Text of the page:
The supposed cost benefits of nuclear power are completely misrepresented by the nuclear advocacy. A comparison between an existing nuclear plant and an existing coal plant, for example, would show that electricity derived from nuclear power is less costly on a per-MW basis, but power costs, as Filipino consumers have long been painfully aware, include all the costs associated with building and maintaining a power plant. The proper way to calculate comparative costs is through a formula called levelized cost of energy (LCOE), which takes into account construction costs, regulatory costs, fuel costs, available subsidies, and operating costs.
This is where nuclear power completely falls apart compared to other energy alternatives. According to the 2018 report of Lazard (the go-to source for energy cost analysis), nuclear has a high-end LCOE of $189/MWh. Coal has an LCOE of $143/MWh; utility-scale solar of between $44/MWh and $48/MWh; and wind, $56/MWh. Of the various energy sources analyzed, only gas peaking plants and rooftop solar installations had a higher LCOE than nuclear power, at $208/MWh and $287/MWh, respectively.
And Lazard’s results may be a serious underestimate of the true cost of nuclear power. In the next installment, I’ll explain further why, despite supplying about 20 percent of the world’s electricity, nuclear power is one of the worst solutions for the Philippines, or any other country for that matter.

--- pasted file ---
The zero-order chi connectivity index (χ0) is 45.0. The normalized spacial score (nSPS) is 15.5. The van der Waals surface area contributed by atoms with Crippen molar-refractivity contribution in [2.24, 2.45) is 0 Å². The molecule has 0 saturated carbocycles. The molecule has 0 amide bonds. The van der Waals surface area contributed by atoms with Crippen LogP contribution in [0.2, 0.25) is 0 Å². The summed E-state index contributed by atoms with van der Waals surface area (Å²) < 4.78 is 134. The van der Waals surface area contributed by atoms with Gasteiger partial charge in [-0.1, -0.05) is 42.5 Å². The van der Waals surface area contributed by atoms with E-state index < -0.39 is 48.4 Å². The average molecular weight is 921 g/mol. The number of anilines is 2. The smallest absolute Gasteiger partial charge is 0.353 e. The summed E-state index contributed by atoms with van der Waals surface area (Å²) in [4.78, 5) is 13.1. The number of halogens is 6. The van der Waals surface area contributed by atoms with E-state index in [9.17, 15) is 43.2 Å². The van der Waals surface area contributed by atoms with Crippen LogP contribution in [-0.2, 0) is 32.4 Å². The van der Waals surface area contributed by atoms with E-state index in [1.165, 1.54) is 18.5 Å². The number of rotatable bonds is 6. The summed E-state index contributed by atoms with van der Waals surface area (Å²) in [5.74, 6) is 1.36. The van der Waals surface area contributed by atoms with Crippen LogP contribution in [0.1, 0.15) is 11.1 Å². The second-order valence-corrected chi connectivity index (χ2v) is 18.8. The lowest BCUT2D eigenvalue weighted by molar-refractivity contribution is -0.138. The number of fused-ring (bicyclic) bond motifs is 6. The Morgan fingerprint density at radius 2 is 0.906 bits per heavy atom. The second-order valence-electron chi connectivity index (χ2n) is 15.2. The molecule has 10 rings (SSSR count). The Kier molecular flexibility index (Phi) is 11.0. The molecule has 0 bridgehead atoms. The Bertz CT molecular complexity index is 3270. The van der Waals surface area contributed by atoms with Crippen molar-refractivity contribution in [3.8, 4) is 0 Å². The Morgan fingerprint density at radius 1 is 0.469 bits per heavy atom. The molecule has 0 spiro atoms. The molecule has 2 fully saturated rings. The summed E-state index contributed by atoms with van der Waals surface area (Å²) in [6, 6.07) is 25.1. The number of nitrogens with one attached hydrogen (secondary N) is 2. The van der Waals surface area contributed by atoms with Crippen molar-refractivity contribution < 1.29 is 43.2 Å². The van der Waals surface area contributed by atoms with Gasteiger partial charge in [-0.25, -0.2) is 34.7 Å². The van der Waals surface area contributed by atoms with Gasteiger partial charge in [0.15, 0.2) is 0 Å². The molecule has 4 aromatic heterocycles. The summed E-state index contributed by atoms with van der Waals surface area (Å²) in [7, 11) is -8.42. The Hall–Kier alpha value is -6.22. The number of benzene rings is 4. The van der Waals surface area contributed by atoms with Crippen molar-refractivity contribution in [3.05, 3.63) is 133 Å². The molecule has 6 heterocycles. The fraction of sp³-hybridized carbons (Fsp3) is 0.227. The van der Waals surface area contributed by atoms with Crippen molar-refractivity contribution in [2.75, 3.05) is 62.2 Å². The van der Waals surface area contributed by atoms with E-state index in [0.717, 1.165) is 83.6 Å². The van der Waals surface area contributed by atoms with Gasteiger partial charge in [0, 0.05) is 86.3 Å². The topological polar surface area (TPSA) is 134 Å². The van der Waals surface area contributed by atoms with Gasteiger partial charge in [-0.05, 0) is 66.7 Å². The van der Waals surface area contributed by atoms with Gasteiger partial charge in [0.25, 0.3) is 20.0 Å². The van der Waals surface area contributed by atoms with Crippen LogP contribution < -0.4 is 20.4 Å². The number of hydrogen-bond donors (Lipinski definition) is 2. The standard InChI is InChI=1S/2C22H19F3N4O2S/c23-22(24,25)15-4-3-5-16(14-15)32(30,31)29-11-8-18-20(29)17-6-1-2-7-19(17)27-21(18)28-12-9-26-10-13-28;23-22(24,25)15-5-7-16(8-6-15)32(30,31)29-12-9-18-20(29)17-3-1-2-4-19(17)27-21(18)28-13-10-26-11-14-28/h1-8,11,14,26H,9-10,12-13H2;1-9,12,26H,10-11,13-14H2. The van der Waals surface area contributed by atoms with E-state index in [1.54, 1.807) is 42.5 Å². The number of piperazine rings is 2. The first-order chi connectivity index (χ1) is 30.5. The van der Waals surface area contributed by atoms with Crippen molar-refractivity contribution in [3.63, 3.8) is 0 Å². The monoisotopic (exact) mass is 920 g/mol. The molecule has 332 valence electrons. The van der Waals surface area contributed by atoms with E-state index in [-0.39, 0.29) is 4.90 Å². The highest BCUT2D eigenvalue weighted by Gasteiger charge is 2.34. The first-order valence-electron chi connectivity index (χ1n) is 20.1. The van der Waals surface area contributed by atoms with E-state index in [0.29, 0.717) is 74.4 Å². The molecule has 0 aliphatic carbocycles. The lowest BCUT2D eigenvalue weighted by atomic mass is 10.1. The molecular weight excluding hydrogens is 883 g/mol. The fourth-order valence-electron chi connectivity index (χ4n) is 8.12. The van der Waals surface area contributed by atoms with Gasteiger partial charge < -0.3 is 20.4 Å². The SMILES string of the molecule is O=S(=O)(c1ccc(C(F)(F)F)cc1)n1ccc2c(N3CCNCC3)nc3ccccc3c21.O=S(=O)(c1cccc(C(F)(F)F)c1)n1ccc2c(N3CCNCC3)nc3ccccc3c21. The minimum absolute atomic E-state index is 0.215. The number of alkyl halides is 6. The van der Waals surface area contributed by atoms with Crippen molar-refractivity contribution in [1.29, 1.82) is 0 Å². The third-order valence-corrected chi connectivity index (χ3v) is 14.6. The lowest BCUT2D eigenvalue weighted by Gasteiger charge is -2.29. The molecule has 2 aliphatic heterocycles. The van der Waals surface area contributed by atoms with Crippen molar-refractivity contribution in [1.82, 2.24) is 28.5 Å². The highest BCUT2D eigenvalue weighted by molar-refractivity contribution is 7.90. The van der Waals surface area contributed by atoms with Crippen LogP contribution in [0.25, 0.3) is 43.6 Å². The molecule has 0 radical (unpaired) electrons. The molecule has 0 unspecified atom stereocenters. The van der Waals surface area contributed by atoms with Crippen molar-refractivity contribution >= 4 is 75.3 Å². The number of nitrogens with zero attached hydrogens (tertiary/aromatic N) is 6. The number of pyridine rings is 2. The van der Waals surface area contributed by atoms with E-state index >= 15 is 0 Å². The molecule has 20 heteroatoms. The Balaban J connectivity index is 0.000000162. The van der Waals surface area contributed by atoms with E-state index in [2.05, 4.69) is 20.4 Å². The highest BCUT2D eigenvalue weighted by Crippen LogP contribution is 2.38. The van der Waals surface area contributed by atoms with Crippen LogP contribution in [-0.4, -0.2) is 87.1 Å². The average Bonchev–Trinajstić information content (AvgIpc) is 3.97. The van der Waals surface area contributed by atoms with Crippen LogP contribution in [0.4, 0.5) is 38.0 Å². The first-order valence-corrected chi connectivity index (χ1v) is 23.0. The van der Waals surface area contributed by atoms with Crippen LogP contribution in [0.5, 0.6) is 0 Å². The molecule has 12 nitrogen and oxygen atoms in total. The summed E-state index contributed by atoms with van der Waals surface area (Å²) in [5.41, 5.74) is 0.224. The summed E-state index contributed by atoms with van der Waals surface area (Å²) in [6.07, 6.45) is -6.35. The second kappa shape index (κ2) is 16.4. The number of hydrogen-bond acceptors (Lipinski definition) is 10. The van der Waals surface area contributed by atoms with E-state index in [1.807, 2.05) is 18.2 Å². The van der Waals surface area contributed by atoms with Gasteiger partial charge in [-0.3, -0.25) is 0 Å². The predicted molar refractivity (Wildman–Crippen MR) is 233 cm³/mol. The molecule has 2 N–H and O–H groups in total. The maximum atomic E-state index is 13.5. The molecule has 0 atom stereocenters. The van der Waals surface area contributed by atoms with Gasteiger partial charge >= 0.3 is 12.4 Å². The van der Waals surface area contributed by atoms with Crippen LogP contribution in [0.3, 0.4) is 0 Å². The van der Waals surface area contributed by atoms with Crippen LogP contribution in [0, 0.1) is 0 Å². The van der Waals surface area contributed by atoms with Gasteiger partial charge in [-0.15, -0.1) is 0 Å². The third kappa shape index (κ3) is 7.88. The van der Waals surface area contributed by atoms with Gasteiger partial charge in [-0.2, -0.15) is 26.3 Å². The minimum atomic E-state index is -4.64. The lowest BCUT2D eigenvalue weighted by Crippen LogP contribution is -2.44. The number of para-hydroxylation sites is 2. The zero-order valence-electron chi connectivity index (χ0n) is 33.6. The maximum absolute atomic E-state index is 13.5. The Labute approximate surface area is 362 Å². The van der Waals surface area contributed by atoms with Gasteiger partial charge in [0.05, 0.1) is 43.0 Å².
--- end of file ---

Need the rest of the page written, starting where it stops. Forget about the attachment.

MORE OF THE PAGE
The nuclear money pit (Nov 3)
Second of two parts.
IN the first part of this rejection of nuclear power, a topic that has to be taken up repeatedly in the Philippines due to the continually uncritical enthusiasm the energy “option” seems to generate, I briefly explained why nuclear power is neither as environmentally friendly nor as cost-effective as its advocates claim. But that discussion actually soft-pedaled the arguments against nuclear power; the truth is, nuclear power is not simply a poor choice in environmental or economic terms, but a horrifying one.
Let’s deal with the cost of nuclear power first. As I pointed out earlier, according to Lazard, the acknowledged expert source of cost analysis, nuclear power has the third-highest levelized cost of energy (LCOE) of any energy option, behind only gas-peaking power plants and rooftop solar installations. At the high end, nuclear power’s LCOE is $189 per megawatt-hour (MWh); the best-case LCOE is around $140/MWh, and the average is about $151/MWh. Those figures take into account the costs and time required to build a nuclear plant, operating costs, regulatory costs, and whether or not construction or operations are subsidized to any degree.